Yang and colleagues investigated the remote work experiences of Microsoft employees. They report that “The coronavirus disease 2019 (COVID-19) pandemic caused a rapid shift to full-time remote work for many information workers. Viewing this shift as a natural experiment in which some workers were already working remotely before the pandemic enables us to separate the effects of firm-wide remote work from other pandemic-related confounding factors.
Boland and colleagues studied conversations during Zoom meetings. They learned that “Small, variable transmission delays over Zoom disrupt the typical rhythm of conversation, leading to delays in turn initiation. This study compared local and remote (Zoom) turn transition times. . . . We consider the possibility that electronic transmission delays disrupt neural oscillators that normally synchronize on syllable rate, at around, 150–300 ms per cycle . . . and enable interlocutors to effortlessly and precisely time the initiation of their turns.”
Recently, lots of attention has focused on meetings, and we’ve all learned to Zoom. Future in-meeting experiences will continue to significantly affect both individual and organizational wellbeing and performance. Neuroscience research can be used to encourage at-meeting situations with advantageous outcomes.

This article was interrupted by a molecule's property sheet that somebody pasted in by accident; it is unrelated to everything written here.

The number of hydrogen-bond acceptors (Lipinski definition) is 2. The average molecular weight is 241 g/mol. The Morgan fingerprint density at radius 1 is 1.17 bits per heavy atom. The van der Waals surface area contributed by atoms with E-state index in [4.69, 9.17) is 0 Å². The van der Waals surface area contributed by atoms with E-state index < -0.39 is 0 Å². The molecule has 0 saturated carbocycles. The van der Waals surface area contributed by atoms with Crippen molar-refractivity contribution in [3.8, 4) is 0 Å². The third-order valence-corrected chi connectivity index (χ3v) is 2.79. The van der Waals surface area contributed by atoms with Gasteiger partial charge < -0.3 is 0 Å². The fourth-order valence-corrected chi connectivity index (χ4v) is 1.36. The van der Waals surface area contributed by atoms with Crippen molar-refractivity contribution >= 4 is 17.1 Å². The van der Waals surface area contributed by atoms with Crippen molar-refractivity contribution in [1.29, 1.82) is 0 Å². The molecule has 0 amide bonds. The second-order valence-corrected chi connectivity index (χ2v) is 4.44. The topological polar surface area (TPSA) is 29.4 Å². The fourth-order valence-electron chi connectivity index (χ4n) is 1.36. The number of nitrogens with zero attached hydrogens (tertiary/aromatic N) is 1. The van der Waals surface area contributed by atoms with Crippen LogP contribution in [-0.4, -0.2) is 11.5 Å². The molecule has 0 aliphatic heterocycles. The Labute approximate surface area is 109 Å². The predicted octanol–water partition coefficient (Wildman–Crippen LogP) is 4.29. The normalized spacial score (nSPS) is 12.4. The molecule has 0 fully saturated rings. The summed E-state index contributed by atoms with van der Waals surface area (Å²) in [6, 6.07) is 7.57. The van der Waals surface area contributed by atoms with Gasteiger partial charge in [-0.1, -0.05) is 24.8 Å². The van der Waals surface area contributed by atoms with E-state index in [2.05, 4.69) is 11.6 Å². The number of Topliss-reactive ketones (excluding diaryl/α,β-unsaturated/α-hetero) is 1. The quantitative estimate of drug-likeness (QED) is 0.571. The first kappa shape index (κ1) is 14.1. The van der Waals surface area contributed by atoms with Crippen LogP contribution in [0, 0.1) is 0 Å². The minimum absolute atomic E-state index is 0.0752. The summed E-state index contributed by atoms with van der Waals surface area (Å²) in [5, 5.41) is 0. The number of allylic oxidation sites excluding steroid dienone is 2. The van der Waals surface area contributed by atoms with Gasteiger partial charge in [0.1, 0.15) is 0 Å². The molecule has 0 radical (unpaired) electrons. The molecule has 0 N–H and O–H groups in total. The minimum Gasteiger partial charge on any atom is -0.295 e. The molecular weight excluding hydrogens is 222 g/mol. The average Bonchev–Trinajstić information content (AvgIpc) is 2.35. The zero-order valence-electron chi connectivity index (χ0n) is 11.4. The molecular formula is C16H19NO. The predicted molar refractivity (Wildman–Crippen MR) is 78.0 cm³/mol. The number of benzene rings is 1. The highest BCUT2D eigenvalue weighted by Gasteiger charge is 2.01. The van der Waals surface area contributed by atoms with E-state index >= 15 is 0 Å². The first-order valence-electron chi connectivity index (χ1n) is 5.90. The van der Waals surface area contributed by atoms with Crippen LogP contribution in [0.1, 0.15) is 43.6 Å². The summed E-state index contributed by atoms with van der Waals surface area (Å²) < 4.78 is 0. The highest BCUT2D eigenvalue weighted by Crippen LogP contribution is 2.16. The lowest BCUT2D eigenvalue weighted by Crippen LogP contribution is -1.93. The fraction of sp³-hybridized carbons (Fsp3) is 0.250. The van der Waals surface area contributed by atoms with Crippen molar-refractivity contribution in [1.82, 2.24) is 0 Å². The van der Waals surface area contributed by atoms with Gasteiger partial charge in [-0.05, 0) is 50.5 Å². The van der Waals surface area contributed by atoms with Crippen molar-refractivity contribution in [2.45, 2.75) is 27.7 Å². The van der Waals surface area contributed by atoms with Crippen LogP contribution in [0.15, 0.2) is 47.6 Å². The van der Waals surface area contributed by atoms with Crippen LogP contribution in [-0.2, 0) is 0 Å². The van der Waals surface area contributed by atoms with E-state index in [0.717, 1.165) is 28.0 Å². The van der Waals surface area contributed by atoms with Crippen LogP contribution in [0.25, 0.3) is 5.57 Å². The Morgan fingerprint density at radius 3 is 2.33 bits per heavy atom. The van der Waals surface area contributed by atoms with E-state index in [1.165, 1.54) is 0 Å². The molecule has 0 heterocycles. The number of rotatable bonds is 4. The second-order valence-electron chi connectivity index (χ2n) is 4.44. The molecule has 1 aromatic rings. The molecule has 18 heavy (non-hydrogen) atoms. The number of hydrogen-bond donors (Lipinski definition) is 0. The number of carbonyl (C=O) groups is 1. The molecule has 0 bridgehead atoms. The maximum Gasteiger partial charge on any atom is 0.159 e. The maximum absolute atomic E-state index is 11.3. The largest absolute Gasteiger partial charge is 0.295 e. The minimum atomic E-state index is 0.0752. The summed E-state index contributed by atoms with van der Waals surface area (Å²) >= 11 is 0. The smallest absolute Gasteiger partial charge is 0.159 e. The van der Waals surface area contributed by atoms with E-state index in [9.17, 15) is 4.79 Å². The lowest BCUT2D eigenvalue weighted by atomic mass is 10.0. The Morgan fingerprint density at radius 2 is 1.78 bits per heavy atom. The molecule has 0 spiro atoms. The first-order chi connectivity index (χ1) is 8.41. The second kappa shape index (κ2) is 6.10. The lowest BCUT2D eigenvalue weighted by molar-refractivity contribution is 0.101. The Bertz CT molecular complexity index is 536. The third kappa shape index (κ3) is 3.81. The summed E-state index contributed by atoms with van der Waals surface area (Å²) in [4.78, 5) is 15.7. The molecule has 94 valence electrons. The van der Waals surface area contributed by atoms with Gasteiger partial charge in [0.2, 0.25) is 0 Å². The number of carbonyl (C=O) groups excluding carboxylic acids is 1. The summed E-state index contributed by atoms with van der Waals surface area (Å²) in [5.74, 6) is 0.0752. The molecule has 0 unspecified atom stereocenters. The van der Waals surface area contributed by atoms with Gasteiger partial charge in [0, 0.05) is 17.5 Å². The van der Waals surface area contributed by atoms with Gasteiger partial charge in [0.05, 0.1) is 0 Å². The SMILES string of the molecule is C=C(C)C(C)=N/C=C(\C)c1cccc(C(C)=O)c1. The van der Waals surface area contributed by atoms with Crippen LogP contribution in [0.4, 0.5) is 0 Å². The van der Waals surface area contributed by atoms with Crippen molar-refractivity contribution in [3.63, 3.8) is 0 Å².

For decades, neuroscientists have been working on solving the wicked problem of how to best design settings for collaboration/meetings. The dozen most crucial (and practical) things they’ve learned are discussed here. Many neuroscience findings are relevant during either physical or virtual sessions.
Seeing and communicating linked
The Lighting Research Center (LRC: Rensselaer Polytechnic Institute) is making available, at the YouTube address noted below, a short tutorial on the best lighting for at-home video conferences; the insights shared by this prestigious research team are also applicable in conference rooms at employer owned/managed facilities.
Influencing social- and case-related communication
Generating quality conversations
An opportunity to enhance experience
Weijs-Perree lead a team that investigated how university employees and students use spaces for face-to-face interactions.